In addition to traditional training programmes in technical skills, such as programming languages, suppliers have begun to train IT staff in business skills such as team leadership and sales.
One company that is concentrating on developing the business and managerial talents of its IT teams, in addition to their pure technical skills, is HBOS. Jane Edwards, learning and development manager at HBOS, said, "In the past, IT people spent most, if not all, of their training budget on technical skills. Our job has been to advance management skills.
"We are shifting the focus of the IT professional from being a service provider to someone who can negotiate and influence the business."
The new approach to training has already paid off, according to Edwards, who said the IT department for its retail banking business was now able to develop new products and services faster.
Other factors have been addressed since the programme started, including gauging a return on investment. Edwards has implemented simple procedures to test IT staff skills before, just after, and a further three months after the training was received.
The shift in skills that the new focus has achieved has not cost HBOS any extra investment in its £2m training budget for its 2,000-strong IT department, said Edwards.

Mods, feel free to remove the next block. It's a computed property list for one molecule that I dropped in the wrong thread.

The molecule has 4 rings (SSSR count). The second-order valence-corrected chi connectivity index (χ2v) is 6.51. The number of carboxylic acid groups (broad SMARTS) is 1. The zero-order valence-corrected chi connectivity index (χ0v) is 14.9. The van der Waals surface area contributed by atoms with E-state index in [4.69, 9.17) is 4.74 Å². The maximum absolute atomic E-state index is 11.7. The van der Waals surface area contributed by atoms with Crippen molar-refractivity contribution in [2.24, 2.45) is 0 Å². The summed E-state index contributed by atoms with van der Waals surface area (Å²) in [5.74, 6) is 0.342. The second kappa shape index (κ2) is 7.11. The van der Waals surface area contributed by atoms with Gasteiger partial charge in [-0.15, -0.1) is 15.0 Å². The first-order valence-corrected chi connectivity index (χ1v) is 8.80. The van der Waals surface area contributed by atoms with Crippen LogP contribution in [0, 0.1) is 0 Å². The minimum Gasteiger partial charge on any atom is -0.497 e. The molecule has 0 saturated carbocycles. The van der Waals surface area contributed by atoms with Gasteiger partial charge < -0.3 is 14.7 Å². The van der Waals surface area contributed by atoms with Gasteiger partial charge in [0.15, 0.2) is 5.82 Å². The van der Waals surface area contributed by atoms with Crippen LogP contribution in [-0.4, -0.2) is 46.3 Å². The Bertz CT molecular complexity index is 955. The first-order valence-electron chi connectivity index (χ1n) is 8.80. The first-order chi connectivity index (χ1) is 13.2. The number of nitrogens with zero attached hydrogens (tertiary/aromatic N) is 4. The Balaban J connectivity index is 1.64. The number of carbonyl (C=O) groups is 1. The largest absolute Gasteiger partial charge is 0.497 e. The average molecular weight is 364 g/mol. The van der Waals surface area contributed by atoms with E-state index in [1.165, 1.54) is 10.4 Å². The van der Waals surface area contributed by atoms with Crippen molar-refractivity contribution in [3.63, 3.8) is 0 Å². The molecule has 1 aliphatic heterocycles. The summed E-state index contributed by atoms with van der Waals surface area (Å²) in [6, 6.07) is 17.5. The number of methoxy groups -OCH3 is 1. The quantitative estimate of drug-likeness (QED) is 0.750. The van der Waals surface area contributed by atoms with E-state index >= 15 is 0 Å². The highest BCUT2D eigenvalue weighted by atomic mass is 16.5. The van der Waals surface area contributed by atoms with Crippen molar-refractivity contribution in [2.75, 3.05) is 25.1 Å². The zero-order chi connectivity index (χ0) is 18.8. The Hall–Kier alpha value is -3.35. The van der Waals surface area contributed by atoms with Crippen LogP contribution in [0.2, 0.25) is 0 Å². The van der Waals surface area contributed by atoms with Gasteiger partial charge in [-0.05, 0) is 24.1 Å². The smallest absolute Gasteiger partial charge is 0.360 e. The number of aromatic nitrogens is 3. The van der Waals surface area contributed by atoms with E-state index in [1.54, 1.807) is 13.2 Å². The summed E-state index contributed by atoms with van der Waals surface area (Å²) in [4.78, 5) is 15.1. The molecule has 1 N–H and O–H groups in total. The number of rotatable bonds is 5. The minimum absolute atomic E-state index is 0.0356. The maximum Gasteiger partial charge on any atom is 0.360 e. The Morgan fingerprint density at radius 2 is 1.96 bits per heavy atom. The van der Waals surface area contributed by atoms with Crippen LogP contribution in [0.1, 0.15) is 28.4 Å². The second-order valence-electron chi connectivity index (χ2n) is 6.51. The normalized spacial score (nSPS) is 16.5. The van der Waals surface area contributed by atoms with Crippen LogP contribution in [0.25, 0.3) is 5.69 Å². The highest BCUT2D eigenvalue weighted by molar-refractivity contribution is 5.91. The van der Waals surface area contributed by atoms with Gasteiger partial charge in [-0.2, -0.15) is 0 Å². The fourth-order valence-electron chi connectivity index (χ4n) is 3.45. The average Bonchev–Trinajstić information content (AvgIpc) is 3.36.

The way companies are delivering their courses is also being scrutinised, such as using e-learning for technical skills courses.
Eddie Kilkenny, training services director at supplier Parity, predicted that e-learning will become more pervasive. "In response to the economic climate, everyone is looking for the greatest throughput of training in the shortest time for the lowest cost," he said.
However, should cost become the driver for companies, there is a danger learning will not take place at all, Kilkenny said. "Some organisations expect employees to do training at their usual desk, which carries the risk of disturbance and disruption.
"In the worst case, some clients are saying, 'do it in your own time - and if you do not make the grade, there is a problem'."
But companies tempted to cut corners on IT training should think again, said Mingay. He said there is a direct correlation between the ability to respond flexibly to new challenges and investment in IT skills.
But he warned IT directors that a good training programme should be about more than just the occasional training course.
"If you train your staff in the latest technology, whether that is Java or mobile applications, make sure you give them the opportunity to use it - and quickly - otherwise they will look elsewhere."
Top training tips for IT directors
- Consider using a pre-defined system for training such as the government-backed Skills Framework for the Information Age
- Develop a culture with continuous learning rather than one big bash that requires lots of spending to deliver a project
- Look to the human resources department for help with non-IT courses and programmes
- You can only measure real return on investment by assessing improvements to staff performance, so training has to be built into appraisal systems.